• Kids

Why I avoid BPA-free plastic

According to kids health expert Kellie Montgomery

By Kellie Montgomery 

Thanks to rigorous research governments around the world have been phasing out Bisphenol A, or BPA plastic for a while now. BPA is an industrial chemical used in the production of polycarbonate plastics and epoxy resins. It’s found in most of our hard plastic household products including water bottles, baby bottles, canned food, plastic food packaging, children’s toys and more. Research has shown that BPA can leach from the plastic into whatever it comes into contact with, especially under heat, and the issue is it’s a known endocrine disruptor. This means it has the ability to imitate our bodies hormones, and interfere with the production of, response to, or action of, our bodies natural hormones.

Because of their small body weight, and rapid growth, babies and children are actually at a higher risk of the adverse effects of BPA exposure. And when you look into the statistics about how widespread our plastic consumption is; it’s pretty frightening. A 2009 CDC study found 10 types of cancer-causing plastic additives in 92 per cent of urine samples taken from 2,517 children aged six years and older. 

So, what about BPA-free plastic options? 

There are now quite a few alternatives to BPA, found in BPA-free plastics – such as, BPS, BPF, BPAF, BPZ – the list goes on! It’s marketed as a preferable, safer) option to BPA plastic, and is particularly directed towards children’s products. But scientists are suggesting these BPA-free compounds may be just as damaging to our health. Initially, it was thought BPS was more resistant to leaching, but a recent US study found detectable levels of BPS in 81 per cent of urine samples. And whilst the data on BPA-free compounds is, at this stage, fairly limited, early studies suggest they could possess the same endocrine-disrupting and reproductive toxicant behaviours as BPA. The reality is, the BPA-free alternatives are not very different to BPA itself; they share the same basic chemical structure the ‘BP’, with only slight differences from BPA.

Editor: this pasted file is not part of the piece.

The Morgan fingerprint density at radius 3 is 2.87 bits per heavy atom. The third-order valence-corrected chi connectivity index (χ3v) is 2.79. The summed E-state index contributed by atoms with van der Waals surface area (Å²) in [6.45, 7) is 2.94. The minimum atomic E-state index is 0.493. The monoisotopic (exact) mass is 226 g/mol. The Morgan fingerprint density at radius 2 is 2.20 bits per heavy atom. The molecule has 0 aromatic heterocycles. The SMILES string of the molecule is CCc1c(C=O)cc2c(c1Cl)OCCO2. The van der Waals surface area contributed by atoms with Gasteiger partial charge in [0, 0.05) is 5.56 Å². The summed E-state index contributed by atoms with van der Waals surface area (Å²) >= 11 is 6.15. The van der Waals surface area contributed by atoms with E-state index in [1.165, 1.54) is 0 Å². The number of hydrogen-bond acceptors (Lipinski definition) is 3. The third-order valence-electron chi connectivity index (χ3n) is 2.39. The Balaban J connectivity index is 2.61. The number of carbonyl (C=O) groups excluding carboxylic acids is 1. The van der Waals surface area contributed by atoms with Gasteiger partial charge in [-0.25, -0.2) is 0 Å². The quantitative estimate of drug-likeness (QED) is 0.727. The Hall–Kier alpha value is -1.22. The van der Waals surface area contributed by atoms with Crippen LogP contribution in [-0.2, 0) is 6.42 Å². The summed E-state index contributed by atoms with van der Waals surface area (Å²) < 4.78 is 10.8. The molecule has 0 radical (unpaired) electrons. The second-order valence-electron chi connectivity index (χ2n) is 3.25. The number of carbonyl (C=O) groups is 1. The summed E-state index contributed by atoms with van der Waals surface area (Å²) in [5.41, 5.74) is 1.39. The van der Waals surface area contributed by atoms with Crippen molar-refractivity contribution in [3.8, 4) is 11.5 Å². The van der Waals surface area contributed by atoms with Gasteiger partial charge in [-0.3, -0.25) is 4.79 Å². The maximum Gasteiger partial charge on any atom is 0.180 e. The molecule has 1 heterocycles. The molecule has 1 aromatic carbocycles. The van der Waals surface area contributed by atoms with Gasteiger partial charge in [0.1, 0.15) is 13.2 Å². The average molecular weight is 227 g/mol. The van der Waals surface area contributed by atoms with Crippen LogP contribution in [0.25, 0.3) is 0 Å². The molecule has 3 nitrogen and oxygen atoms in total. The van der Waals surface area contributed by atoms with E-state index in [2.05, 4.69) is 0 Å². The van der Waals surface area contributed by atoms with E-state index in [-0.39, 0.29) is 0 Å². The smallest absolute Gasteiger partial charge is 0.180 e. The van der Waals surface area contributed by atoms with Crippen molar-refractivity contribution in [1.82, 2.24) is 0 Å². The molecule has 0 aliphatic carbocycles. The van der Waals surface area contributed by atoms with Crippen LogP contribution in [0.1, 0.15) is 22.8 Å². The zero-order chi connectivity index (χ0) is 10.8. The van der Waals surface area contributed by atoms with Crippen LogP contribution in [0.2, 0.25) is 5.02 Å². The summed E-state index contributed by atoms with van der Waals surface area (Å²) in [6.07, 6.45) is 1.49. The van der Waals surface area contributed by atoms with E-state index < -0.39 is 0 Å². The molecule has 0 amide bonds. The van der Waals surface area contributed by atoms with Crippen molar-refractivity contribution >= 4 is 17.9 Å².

The issue is not BPA; the issue is plastic

Aaaaaaahhhh, so what can we do? Well, we need to avoid plastics – BPA-free or not – wherever we can. First up, and most importantly, don’t heat or serve hot food in plastic. It’s unlikely that we’re going to be able to avoid all forms of plastic right now, so it’s critical that we take steps to reduce our exposure, and there are a few easy swaps we can make to help. There are lots of great options for kids tableware that aren’t plastic – look for silicon, bamboo or stainless steel. Replace your children’s (and your own) plastic lunch and drink containers with stainless steel or glass options, and use beeswax or silicone wraps instead of plastic cling film. Buy dried beans over tinned, & tomato passata in glass jars rather than tinned tomatoes. The more processing a food has undergone, the more likely it is that plastic contaminants have entered into the processing chain, so eating a diet rich in wholefoods will support our exposure to plastic as well.

Some of these changes are expensive and daunting; start small, and keep going where you can. Ultimately, it’s better for our health, it’s better for our children’s health, and it’s better for the health of the planet.


Kellie Montgomery is Green + Simple’s kids health expert, she specialises in supporting children’s behavioural, immune, gut, hormonal health and mental health. 


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